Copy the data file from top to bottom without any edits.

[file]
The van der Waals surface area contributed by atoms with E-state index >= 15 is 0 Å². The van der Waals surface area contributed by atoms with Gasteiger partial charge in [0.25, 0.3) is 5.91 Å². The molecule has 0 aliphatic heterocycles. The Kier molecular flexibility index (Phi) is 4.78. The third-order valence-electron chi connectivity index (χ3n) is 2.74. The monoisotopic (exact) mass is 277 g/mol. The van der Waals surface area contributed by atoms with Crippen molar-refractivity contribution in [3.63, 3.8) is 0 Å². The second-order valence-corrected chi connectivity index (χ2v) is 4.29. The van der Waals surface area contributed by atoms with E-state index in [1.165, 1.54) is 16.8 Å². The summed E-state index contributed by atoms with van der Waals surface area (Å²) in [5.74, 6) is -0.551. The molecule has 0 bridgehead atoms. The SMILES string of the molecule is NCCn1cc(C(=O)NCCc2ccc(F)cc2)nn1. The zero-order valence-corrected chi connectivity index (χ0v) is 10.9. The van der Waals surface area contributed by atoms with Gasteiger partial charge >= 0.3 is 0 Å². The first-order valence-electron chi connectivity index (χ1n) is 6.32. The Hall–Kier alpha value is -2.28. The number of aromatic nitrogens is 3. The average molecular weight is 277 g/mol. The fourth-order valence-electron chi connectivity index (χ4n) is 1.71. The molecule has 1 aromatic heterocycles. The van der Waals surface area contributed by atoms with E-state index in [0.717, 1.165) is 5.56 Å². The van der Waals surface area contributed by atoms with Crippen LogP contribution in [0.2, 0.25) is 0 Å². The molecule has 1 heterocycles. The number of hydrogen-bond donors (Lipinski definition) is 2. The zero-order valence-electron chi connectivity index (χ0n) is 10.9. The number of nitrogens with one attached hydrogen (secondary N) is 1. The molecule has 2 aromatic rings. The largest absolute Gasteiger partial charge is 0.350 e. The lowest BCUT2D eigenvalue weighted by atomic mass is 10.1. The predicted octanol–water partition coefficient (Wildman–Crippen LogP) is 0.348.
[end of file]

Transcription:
The van der Waals surface area contributed by atoms with E-state index >= 15 is 0 Å². The van der Waals surface area contributed by atoms with Gasteiger partial charge in [0.25, 0.3) is 5.91 Å². The molecule has 0 aliphatic heterocycles. The Kier molecular flexibility index (Phi) is 4.78. The third-order valence-electron chi connectivity index (χ3n) is 2.74. The monoisotopic (exact) mass is 277 g/mol. The van der Waals surface area contributed by atoms with Crippen molar-refractivity contribution in [3.63, 3.8) is 0 Å². The second-order valence-corrected chi connectivity index (χ2v) is 4.29. The van der Waals surface area contributed by atoms with E-state index in [1.165, 1.54) is 16.8 Å². The summed E-state index contributed by atoms with van der Waals surface area (Å²) in [5.74, 6) is -0.551. The molecule has 0 bridgehead atoms. The SMILES string of the molecule is NCCn1cc(C(=O)NCCc2ccc(F)cc2)nn1. The zero-order valence-corrected chi connectivity index (χ0v) is 10.9. The van der Waals surface area contributed by atoms with Gasteiger partial charge >= 0.3 is 0 Å². The first-order valence-electron chi connectivity index (χ1n) is 6.32. The Hall–Kier alpha value is -2.28. The number of aromatic nitrogens is 3. The average molecular weight is 277 g/mol. The fourth-order valence-electron chi connectivity index (χ4n) is 1.71. The molecule has 1 aromatic heterocycles. The van der Waals surface area contributed by atoms with E-state index in [0.717, 1.165) is 5.56 Å². The van der Waals surface area contributed by atoms with Crippen LogP contribution in [0.2, 0.25) is 0 Å². The molecule has 1 heterocycles. The number of hydrogen-bond donors (Lipinski definition) is 2. The zero-order valence-electron chi connectivity index (χ0n) is 10.9. The number of nitrogens with one attached hydrogen (secondary N) is 1. The molecule has 2 aromatic rings. The largest absolute Gasteiger partial charge is 0.350 e. The lowest BCUT2D eigenvalue weighted by atomic mass is 10.1. The predicted octanol–water partition coefficient (Wildman–Crippen LogP) is 0.348.